I am only just starting to think about my life in terms of healthy eating and moderate portions (even though I have eaten a LOT of pretzels today – let’s blame that on work stress and a delightful invention of my friend Anna’s called “Fat Friday”), and it really helps having a partner who is embracing the idea of healthier eating with me.

It’s actually relatively easy to do, and we’re living on a pretty restricted budget at the moment – but I’m sure there’s a way of managing on even the tightest of budgets. I’ll have to get back to you on that one after I go shopping tomorrow though!

The thing I really like, as I’ve said before, my favourite part is creating the menu – quick, simple and yummy. I haven’t had time to bulk cook anything yet so time is of the essence, the last thing I want to do when I get home at 8:15 every night is start chopping and carving and what not, so it’s all pretty bulky and ‘rustic’ – just the way my mother taught me!

Still looks pretty and colourful though, so I’m happy.

This weekend, I’m going to be making a butternut squash and coconut soup, flavoured with ginger and lemongrass – in bulk, and then freeze it down. The best thing? I can make enough soup for 8-10 portions for under £3. Not bad, huh?!

There is something so wonderful about cooking and having fun with ingredients that it’s pretty much what gets me through the dreaded commute. I’m going to start writing more about food and cooking with limited time and a limited budget, because I suspect that there are many people my age that want to eat healthy things and have no idea how to start.

I didn’t – it was my unofficial personal food guru, trainer and wonderful D6 office manager Helena that helped me – and she keeps giving me excellent ideas, she’s thoroughly wonderful and it would do you all good to take her advice (and she didn’t tell me to say any of that).

I hope she likes my soup. James won’t. Apparently he had a traumatic experience with a butternut squash when he was younger. Take that how you will.

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Adventure Time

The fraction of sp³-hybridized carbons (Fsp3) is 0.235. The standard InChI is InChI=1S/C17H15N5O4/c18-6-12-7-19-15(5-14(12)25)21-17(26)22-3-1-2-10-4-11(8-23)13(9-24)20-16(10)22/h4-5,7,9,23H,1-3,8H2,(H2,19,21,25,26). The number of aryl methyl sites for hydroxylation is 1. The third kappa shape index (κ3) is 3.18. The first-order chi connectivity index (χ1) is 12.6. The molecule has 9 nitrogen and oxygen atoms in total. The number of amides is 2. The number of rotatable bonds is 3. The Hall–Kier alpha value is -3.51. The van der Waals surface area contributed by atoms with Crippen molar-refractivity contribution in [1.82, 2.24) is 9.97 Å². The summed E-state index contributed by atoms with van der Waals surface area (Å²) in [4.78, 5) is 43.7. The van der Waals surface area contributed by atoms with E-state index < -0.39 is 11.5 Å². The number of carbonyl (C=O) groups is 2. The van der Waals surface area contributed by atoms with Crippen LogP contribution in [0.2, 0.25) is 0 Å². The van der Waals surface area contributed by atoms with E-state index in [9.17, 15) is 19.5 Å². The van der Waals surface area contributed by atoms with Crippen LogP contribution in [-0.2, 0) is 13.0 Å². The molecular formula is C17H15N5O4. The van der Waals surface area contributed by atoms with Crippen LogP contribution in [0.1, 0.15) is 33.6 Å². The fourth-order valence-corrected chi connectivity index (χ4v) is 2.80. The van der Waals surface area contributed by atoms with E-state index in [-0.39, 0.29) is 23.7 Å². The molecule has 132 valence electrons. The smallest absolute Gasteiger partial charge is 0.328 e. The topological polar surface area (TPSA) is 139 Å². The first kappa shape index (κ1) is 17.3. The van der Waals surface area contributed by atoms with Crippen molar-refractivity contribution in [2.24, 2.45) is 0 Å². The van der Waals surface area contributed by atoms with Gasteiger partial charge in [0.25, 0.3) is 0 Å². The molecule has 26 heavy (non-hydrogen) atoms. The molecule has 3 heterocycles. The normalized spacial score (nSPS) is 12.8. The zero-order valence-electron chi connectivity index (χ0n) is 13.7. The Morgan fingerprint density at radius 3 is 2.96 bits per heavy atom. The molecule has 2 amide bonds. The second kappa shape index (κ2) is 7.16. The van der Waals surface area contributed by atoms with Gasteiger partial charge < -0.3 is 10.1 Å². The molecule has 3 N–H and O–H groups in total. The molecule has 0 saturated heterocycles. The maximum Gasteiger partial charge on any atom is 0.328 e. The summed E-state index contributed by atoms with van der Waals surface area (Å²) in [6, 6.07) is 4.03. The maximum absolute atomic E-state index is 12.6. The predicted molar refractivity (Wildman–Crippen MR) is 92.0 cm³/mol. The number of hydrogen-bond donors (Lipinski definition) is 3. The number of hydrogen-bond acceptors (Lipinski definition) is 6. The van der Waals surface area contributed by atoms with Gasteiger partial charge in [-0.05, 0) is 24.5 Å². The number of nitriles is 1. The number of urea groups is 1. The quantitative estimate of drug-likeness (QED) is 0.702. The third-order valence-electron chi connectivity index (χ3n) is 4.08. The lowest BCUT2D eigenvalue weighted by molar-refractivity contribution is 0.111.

I’ve embarked on a journey into the realm of adulthood by moving into a flat with my partner and having to commute for hours at a time. Strictly speaking, I’ve been an adult for at least 5 years now. Never felt like one though – and it got me thinking. Where’s the cut off point?

Most teenagers think it’s going to University. They couldn’t be more wrong, when you really think about it – you’re given a flat, told to attend lectures between 12 and 20 hours a week and given free reign the rest of the time… If you want to go out, go out – and if you don’t, then you can stay in and write that essay you were given 3 weeks ago.

Even in second and third year at University, your life is balanced by your student loan, so even when you’re dead broke, you know the money’s coming. And let’s face it, your parents still pay your phone bill, don’t they?

Thought so.

When you think about it, University shows most teenagers and ‘young adults’ how not to live your grown up life – because you don’t have free reign. You will always be hemmed in by bills, rent, and having to work bloody hard (in a job that might not be right for you) to afford those things. Don’t get me wrong, I know there are many people (students included) who know this is true and do what’s needed.

Schools, colleges and Universities don’t teach you how to pay council tax, what the people at the bank are really saying and how not to get fleeced when you buy broadband. I’d like to see this happen to be honest, because it’s hard venturing out on your own for the first time, even when you have the perfect person to do it with. But as much as my partner, James, tries to keep my feet on the ground and take things easy, I’m likely to worry myself to death because the DVDs aren’t in alphabetical order. There’s a reason he calls me ‘Monica’, you know!

I will be constantly fretting and worrying about budgets, cleaning schedules and my pension, even though I’m only 23. I will spend my commutes reading articles on Buzzfeed about how to make my vegetables last longer – and I think this is where being a grown up comes into play. If you’d told me when I was at University that I’d be spending my time wondering about which greens I was going to cook with dinner, I would have tried to persuade you to lighten up, have a beer and go out.